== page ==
posted on April 13, 2012 11:03
By Bill Doyle WORCESTER TELEGRAM & GAZETTE STAFF
HARVARD — Frederick J. “Skip” Curtis of Princeton purchased Shaker Hills Golf Club yesterday morning for $3.4 million at a foreclosure auction in the parking lot outside the clubhouse.
Curtis, a Worcester Country Club member with a 3 handicap, said he planned to re-open Shaker Hills as a golf course this year. The course closed in February when the previous owners defaulted on their $2.13 million mortgage with Middlesex Savings Bank. The sale is scheduled to close in 45 days.
“A dream come true I think,” Curtis said. “I think it’s a spectacular property, and I think it has potential.”
Curtis declined comment on whether Shaker Hills would remain open to the public or become a private course, saying it was premature to discuss his plans for the club.
Fourteen bidders registered with McLaughlin & Co. Auctioneers of Boston. Norman Kenney, one of the club’s former owners, was among the 70 or so people who attended the auction. Kenney spoke briefly with Curtis after the auction.
Curtis was accompanied at the auction by his fellow St. John’s High graduate and Worcester CC member Tim Valas of Shrewsbury, who Curtis said may help him manage the golf club. Neither Curtis nor Valas has run a golf course, so Valas said they’ll rely on advice from friend Tad Page, whose family owns Butternut Farm Golf Club in Stow.
Curtis makes his money from private investments and commercial real estate. Previously, he served as president of Curtis Tractor Cab Inc. in Worcester and was honored as Massachusetts Small Business Person of the Year and as second runner-up as National Small Business Person of the Year in 2005. Valas is a retirement sales executive for benefits provider Aon Hewitt.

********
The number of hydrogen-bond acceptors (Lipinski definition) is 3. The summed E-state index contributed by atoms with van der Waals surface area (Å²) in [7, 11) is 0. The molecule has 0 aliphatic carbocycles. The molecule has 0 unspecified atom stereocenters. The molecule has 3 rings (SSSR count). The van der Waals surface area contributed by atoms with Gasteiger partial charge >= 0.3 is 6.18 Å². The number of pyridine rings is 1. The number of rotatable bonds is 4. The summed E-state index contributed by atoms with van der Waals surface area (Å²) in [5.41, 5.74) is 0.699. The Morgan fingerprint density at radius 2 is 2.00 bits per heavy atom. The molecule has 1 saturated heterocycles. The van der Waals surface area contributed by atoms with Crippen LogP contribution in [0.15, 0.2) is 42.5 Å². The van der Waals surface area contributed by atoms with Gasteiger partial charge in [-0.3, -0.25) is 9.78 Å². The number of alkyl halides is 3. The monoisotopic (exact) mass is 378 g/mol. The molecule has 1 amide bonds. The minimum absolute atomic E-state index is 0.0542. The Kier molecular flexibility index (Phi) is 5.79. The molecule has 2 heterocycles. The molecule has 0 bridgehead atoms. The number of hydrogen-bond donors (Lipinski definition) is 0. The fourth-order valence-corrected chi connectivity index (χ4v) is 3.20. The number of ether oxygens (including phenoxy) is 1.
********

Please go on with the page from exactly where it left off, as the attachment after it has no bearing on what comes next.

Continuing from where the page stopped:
Curtis and Valas have golfed at Shaker Hills many times.
“We think it’s got some really great qualities and good, challenging golf,” Valas said.
Middlesex Savings Bank hired Ed Kennedy III, superintendent at his family’s Butter Brook Golf Club in Westford, to maintain Shaker Hills for the last month and he will continue to do so until the sale closes. Kennedy said he retained Mike Sisti, the club’s superintendent the past three years, to help him maintain the course.
Kennedy was among the registered bidders yesterday, but he did not bid. He said his family tried unsuccessfully to purchase the club before the auction.
Kennedy said the central controller irrigation system was struck by lightning in July 2010 and must be replaced at a cost of close to $300,000. In the meantime, most controllers need to be turned on by hand. Kennedy estimated it would cost $1 million to $1.5 million to pay back taxes, make necessary improvements and replace the tables, chairs, freezers and other equipment that had been removed from the clubhouse and maintenance building.
The clubhouse is located in Ayer and the course is located in Harvard.
The 6,800-square-foot Princeton home where Curtis lives with his wife, Sarah, and their six children was featured in Worcester Living magazine last year.
Shaker Hills became the third Central Mass. golf course to be sold at a foreclosure auction in less than two years. Sterling National Country Club sold for $4.2 million in May 2010 and Pleasant Valley Country Club in Sutton sold for $5 million in November 2010.
Shaker Hills opened in 1991 and was soon rated by Golf Digest as the No. 1 public course in the state and No. 4 among private and public courses in Massachusetts, but fell on hard times after the economy soured and such other golf courses as Red Tail Golf Club in Devens and Butter Brook Golf Club opened nearby.